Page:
However soon it becomes clear that all is not as it seems, and when a crew member goes missing, Lana begins to wonder what they’ve got themselves into.

The story is engaging, and has a decent number of twists and turns. It flashes between Lana in the current day, waiting in New Zealand for news of the crew after reports that The Blue has sunk; and Lana on the boat herself, and the events which unfolded. The story is revealed piecemeal in a rather effective manner.

However I couldn’t completely buy into Kitty and Lana’s “closer than sisters” friendship, and by the middle of the book Lana was coming across as a paranoid neurotic. I think this could have been toned down a little. That said, I did enjoy the read and it served its purpose well of being a “palate cleanser” after the slightly darker and harder-to-read, Ruby.

Liar Liar by MJ Arlidge

Posted April 14, 2016 in Book Review / 0 Comments

Liar Liar by MJ ArlidgeLiar Liar (Helen Grace #4) by M.J. Arlidge
Published by Penguin on September 10th 2015
Genres: Crime, Fiction, Psychological Thriller
Pages: 314
Format: Paperback
Buy on | Buy on BookDepository
View on Goodreads

In the dead of night, three raging fires light up the city skies. It's more than a tragic coincidence. For DI Helen Grace the flames announce the arrival of an evil she has never encountered before.
Because this is no firestarter seeking sick thrills, but something more chilling: a series of careful, calculating acts of murder.
But why were the victims chosen? What's driving the killer? And who will be next?
A powder keg of fear, suspicion and dread has been laid. Now all it needs is a spark to set it off . . .

This is the fourth book in Arlidge’s Helen Grace series. This time Grace is plunged into an arson investigation. Numerous fires are being started every night in Southampton causing damage and putting lives at risk. As the nights go on, and the number of fires increases, Grace is under pressure to bring the perpetrator to justice.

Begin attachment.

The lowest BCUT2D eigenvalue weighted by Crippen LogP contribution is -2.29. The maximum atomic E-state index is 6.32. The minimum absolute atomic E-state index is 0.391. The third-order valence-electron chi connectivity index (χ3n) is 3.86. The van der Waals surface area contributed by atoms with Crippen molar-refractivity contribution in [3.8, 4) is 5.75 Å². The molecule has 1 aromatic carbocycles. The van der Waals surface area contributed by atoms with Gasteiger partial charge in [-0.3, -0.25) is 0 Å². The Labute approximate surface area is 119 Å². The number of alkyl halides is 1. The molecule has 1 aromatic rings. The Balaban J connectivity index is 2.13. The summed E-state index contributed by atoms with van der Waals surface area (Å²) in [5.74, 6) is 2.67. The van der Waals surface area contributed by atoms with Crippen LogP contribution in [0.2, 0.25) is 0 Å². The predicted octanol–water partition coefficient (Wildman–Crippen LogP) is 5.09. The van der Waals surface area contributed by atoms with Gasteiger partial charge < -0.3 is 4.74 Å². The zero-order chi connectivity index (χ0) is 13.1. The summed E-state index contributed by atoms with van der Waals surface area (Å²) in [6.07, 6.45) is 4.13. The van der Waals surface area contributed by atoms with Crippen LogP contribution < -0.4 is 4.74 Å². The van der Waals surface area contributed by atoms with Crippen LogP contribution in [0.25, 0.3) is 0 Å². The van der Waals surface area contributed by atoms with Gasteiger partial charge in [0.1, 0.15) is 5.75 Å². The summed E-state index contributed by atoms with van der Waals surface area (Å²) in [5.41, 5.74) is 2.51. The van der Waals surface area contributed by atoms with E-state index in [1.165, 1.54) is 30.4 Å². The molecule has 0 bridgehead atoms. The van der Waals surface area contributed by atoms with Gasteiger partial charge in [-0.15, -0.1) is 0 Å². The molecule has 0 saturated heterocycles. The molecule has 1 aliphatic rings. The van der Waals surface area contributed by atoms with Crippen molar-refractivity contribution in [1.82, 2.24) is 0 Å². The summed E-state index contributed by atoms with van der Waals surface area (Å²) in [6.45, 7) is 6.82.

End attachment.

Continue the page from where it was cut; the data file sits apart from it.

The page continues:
I have enjoyed most of Arlidge’s books – Pop Goes the Weasel, #2 in the series, is the only exception. Liar Liar is another good, fast paced book, but I have to say it’s not quite up there with his best. The storyline is good, but I felt it tailed off a little towards the middle, and limped towards an ending that was pretty obvious way before it should have been. That said, it’s still a great thriller and well worth a read.

I Let You Go by Clare Mackintosh (4/5)

Posted March 29, 2016 in Book Review / 0 Comments

I Let You Go by Clare Mackintosh (4/5)I Let You Go by Clare Mackintosh
Published by Sphere on November 9th 2014
Genres: Contemporary, Fiction, Psychological Thriller
Pages: 371
Buy on | Buy on BookDepository
View on Goodreads

In a split second, Jenna Gray's world descends into a nightmare. Her only hope of moving on is to walk away from everything she knows to start afresh. Desperate to escape, Jenna moves to a remote cottage on the Welsh coast, but she is haunted by her fears, her grief and her memories of a cruel November night that changed her life forever.